The passport confiscation, in particular, made Almares uncomfortable: “They had them in backpacks, not secured whatsoever. There were already incidents of stealing throughout those two days so I was worried something might happen to my passport.”
Almares said that throughout their detainment, she befriended fellow travelers and offered to help those who didn’t have any internet connection by giving what information she can find. One of the travelers she got to know was an 85-year-old Filipina and her grandson (who is autistic) who were worried that they would not be able to go home.
The situation was frustrating, stressful and scary for many of the travelers, Almares said.
At one point, she began to reckon with the fact that she wouldn’t be able to see her grandmother and the plans she had to care for her would never come to fruition. Unlike previous instances where travelers were in mid-air when a ban was imposed, there were no moves to quarantine the travelers once they touched down.
They ended up spending “48 hours going into 72 hours” in the holding room, Almares said, adding that they all had to keep their face masks and shields on.
All the while, Almares and others tried to call embassies and consulates in an effort to have a government body advocate on their behalf, but those communication attempts didn’t amount to much.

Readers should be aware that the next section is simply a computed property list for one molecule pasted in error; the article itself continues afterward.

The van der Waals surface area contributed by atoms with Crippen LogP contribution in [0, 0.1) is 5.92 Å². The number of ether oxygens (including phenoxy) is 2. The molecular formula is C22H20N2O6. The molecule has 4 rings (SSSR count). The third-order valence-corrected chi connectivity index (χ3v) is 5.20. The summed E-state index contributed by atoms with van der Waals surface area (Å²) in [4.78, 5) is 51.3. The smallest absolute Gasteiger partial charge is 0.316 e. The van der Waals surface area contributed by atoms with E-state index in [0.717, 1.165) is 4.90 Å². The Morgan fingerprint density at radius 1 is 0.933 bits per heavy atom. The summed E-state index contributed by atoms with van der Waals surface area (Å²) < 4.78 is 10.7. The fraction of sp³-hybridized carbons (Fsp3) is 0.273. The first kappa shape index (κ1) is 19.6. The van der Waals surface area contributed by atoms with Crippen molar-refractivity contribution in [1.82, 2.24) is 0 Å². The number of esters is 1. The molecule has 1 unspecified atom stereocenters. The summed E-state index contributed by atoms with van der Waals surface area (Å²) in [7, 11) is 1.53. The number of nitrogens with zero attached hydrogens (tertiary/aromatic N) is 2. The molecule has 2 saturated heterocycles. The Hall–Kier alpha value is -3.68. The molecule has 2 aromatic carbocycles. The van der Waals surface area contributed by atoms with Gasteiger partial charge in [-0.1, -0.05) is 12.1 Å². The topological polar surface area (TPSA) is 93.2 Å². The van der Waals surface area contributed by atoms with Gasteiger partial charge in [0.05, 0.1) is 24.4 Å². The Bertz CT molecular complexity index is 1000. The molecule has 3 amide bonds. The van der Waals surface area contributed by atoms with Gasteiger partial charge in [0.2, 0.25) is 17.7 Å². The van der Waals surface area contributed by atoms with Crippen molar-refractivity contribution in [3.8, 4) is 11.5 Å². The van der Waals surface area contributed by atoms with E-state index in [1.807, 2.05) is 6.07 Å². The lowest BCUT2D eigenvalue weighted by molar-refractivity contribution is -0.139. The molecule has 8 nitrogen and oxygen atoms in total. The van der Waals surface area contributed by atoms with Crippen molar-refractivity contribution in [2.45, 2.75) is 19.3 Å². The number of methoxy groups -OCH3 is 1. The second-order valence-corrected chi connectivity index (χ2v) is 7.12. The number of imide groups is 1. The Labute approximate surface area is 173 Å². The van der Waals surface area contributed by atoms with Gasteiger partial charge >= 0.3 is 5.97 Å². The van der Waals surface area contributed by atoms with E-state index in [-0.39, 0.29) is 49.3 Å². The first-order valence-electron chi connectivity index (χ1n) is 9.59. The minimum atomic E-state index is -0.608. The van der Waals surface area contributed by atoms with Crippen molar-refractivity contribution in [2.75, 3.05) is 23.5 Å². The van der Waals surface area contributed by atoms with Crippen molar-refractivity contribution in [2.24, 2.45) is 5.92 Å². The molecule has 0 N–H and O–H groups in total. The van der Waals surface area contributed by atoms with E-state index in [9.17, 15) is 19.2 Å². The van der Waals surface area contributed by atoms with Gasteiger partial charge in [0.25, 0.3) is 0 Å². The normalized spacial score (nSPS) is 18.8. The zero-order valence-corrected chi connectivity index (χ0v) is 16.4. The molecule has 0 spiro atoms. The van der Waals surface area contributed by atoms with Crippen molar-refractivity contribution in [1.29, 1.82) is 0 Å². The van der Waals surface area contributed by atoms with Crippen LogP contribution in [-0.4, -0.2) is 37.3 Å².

Almares decided to confront airline staff and security about the situation, asking for any answers to the questions that she and others had: Are we able to get a flight back home?
If so, when will we be going home? Do we have to pay for a new boarding pass? Are we going to be quarantined? How long are we to stay in the holding room?
But she received the same, unsatisfying answers every time: “We’re working on it, and we’ll give you information once we receive it.”
At the peak of her frustration, Almares pulled out her phone and began recording her interactions with airline security, demanding answers and letting staff know about the “unfair” treatment the travelers are receiving. On Filipino Facebook groups, she began detailing in real time her experience, providing updates to the nearly three-day saga.